Tuesday 18 March 2014

A circular history of money

Stage 0

I don't know what money is, but I'll give you this nice shiny piece of metal for that loaf of bread.

Stage 1

I know what money is: this nice shiny piece of metal is money, and it's worth exactly it's value as a piece of shiny metal.

Stage 2

I know what money is: this nice shiny piece of metal is money, and I have refined it to very high purity and stamped my mark on it. My mark is your guarantee of its very high purity, and consequently it's worth a premium over other shiny bits of metal of the same weight.

Stage 3

OK, yes, I might have adulterated the metal just a little tiny bit, but it's still got my mark on it so it's still worth a premium over other shiny bits of metal.

Stage 4

Hey, all those shiny bits of metal are heavy to carry. To save you the trouble I'll just put them all in this vault here and give you pieces of paper instead, but it's OK because those pieces of paper just represent nice shiny metal and I've even printed a promise on them saying I promise to pay the bearer on demand in nice shiny metal...

Stage 5

Well, OK, no, I don't actually have enough shiny metal to back all the pieces of paper. I seem to have printed too many. But it doesn't matter because, well, paper is money these days, isn't it? Everyone accepts it. And you know I won't ever print any more of it, so it's guaranteed to keep its value.

Stage 6

Yes, well, sorry. I lied. But it doesn't matter because... Look! Shiny!

Stage 7

All that paper's really inconvenient to print and it wears out too quickly. But hey, this number on this computer disk represents all the money we've printed, so we'll just do sums with that and everything will be fine.

Stage 8

See, there's been this economic meltdown thing - which was nobody's fault, it just happened - and somehow it's affected the computer and the number's got a bit bigger. Accidentally. But that's OK because we'll give the extra money to the very rich bankers and they'll lend it to you.

Stage 9

They kept it for themselves? Are you sure?

Stage 0

I don't know what money is, but I'll give you this nice shiny piece of metal for that loaf of bread.

Wednesday 12 March 2014

Au tour de ma tĂȘte, more or less.

OK, so, my friend Janet got me on this blog tour thing. Thing is, I'd like to say I'm not writing these days. Much. I've got a new and demanding job, and I'm dog tired all the time. I've also got a lot of things I ought to be doing - not least, this year is Scotland's chance of independence, a chance I've been waiting for and claiming to be working for for forty years. But I'm not out on the streets campaigning, because I'm too tired.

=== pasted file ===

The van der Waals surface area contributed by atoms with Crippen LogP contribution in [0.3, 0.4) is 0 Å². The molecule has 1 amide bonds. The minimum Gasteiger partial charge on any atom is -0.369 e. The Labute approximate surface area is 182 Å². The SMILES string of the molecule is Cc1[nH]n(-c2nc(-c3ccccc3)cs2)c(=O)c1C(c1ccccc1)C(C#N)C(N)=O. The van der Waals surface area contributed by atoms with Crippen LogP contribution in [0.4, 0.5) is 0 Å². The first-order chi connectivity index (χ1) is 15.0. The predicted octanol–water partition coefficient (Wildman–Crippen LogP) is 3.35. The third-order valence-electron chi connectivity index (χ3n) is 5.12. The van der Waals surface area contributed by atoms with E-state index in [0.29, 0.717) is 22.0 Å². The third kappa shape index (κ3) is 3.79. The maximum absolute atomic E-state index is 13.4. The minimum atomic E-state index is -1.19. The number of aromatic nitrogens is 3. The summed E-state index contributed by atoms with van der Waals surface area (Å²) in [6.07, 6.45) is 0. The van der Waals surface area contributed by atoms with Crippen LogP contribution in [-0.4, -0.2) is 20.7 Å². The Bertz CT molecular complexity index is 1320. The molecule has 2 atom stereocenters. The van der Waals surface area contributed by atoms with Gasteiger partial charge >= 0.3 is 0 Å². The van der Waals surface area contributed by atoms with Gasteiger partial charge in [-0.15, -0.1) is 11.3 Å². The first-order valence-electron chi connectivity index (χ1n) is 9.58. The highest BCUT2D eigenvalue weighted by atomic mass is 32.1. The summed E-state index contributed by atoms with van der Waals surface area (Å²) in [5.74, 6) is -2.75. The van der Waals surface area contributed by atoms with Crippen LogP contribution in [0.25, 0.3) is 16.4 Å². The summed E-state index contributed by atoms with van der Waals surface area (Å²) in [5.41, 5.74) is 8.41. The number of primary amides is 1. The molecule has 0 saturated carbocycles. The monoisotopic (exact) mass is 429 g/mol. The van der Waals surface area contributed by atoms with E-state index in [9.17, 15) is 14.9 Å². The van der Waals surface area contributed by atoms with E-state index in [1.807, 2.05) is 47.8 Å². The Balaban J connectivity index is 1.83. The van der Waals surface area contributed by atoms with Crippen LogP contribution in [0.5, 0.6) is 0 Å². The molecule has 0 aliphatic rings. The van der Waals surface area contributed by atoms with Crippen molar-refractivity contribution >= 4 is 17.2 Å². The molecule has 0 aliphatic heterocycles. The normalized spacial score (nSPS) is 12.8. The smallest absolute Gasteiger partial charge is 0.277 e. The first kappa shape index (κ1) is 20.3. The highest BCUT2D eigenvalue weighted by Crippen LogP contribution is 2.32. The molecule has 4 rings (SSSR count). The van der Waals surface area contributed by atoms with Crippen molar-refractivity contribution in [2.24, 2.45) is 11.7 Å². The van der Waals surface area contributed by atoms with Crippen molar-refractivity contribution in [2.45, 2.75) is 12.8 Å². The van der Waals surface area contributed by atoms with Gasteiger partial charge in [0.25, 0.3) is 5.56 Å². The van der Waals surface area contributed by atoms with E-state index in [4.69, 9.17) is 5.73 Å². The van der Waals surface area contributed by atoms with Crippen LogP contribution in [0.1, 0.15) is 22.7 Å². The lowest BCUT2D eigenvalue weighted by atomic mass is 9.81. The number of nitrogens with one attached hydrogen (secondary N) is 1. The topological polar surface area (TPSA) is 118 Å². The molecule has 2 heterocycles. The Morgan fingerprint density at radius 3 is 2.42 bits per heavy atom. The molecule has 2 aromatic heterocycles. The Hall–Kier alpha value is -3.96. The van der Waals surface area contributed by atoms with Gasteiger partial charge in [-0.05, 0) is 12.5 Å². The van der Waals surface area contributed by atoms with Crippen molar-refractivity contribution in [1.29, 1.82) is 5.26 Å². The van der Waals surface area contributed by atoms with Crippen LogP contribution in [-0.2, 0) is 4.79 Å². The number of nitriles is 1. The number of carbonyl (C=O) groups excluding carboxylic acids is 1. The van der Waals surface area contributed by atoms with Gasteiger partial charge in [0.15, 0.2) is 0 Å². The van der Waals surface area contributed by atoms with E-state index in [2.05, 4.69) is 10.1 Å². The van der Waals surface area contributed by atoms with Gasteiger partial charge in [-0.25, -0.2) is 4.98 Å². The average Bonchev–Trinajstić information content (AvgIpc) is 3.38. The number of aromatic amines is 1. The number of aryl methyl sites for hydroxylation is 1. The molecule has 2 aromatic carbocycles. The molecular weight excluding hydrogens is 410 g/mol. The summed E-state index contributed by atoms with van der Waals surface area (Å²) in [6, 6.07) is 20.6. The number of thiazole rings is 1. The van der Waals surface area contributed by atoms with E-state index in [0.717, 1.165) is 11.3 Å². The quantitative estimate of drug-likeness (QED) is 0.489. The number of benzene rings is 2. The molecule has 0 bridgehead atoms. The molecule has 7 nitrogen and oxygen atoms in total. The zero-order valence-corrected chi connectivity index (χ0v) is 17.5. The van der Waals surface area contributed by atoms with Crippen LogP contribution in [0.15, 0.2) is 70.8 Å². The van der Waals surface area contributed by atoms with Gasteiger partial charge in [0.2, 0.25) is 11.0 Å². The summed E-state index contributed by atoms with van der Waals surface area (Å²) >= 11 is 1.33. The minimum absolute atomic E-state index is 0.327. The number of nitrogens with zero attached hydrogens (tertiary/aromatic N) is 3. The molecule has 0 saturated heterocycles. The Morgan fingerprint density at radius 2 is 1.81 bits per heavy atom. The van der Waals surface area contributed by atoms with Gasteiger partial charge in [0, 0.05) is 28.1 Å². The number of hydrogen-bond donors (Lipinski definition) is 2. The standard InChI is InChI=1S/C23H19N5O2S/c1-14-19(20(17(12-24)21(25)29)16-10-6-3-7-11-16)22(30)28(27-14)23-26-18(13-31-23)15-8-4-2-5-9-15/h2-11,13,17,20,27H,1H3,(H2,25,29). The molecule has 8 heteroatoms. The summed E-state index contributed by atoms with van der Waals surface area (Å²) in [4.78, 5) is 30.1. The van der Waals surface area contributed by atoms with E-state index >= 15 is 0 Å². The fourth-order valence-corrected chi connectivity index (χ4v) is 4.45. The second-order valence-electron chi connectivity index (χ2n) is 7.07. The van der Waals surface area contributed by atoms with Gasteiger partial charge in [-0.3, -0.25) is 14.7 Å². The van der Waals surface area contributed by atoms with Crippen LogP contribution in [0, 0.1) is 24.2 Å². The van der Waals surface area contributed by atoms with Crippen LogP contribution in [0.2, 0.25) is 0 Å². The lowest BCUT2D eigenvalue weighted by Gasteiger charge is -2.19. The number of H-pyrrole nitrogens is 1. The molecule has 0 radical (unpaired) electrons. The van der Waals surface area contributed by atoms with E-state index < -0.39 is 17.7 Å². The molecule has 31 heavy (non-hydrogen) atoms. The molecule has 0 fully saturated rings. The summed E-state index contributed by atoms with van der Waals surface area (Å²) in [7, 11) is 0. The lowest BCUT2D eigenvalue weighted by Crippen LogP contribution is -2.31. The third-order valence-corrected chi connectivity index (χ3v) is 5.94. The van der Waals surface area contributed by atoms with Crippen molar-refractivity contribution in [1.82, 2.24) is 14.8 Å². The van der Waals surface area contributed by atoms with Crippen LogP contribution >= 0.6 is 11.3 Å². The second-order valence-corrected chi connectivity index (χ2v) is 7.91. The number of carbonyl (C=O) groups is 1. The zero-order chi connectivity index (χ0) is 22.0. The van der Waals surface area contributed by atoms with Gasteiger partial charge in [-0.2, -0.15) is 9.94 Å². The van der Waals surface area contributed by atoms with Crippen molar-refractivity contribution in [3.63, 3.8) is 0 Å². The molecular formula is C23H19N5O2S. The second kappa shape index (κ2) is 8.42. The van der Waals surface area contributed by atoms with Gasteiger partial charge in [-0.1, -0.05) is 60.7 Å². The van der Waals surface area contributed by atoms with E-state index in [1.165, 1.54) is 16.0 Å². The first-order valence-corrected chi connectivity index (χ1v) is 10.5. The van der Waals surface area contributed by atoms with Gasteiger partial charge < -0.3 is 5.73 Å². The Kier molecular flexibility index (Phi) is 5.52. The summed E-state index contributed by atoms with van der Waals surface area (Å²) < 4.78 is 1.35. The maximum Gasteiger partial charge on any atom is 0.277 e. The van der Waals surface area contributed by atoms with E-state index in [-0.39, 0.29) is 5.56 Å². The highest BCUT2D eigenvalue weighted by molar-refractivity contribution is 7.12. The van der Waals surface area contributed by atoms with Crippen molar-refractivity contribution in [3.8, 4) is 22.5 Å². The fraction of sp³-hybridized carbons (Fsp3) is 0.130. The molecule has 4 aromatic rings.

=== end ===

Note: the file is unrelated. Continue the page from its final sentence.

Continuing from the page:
Or so I say.

And yet, I came back to my lodgings on Monday night, sat down, and wrote three thousand words. I got up this morning at sparrow fart, and wrote another five hundred before wolfing down some breakfast and running out to work.

What am I working on?

So what (the fuck) is this all about? It's all about a novel. It's all about a novel which bit me in December, and hasn't let go. In two and a half months I've written 66,000 words - that's not far off a thousand words a day. That's (for me) fast. Unprecedentedly, startlingly fast. I mean, I've been working on one or another extended narrative piece - nominally novels - at any time in the past two decades. But typically it takes me several years to finish one, if I finish it at all - there are half a dozen unfinished train-wrecks littering my hard disk now.

This isn't a very sophisticated narrative. It has a third-party narrator - not strictly a Victorian omniscient narrator, I don't look inside the characters heads (much) - who isn't unreliable and time is more or less linear without any flashy-backies or other tricks. It plays no post-modern games. It's just a story such as people read when they're not trying to be intellectual.

I hope.

Sort of.

I'm not certain that it's any good.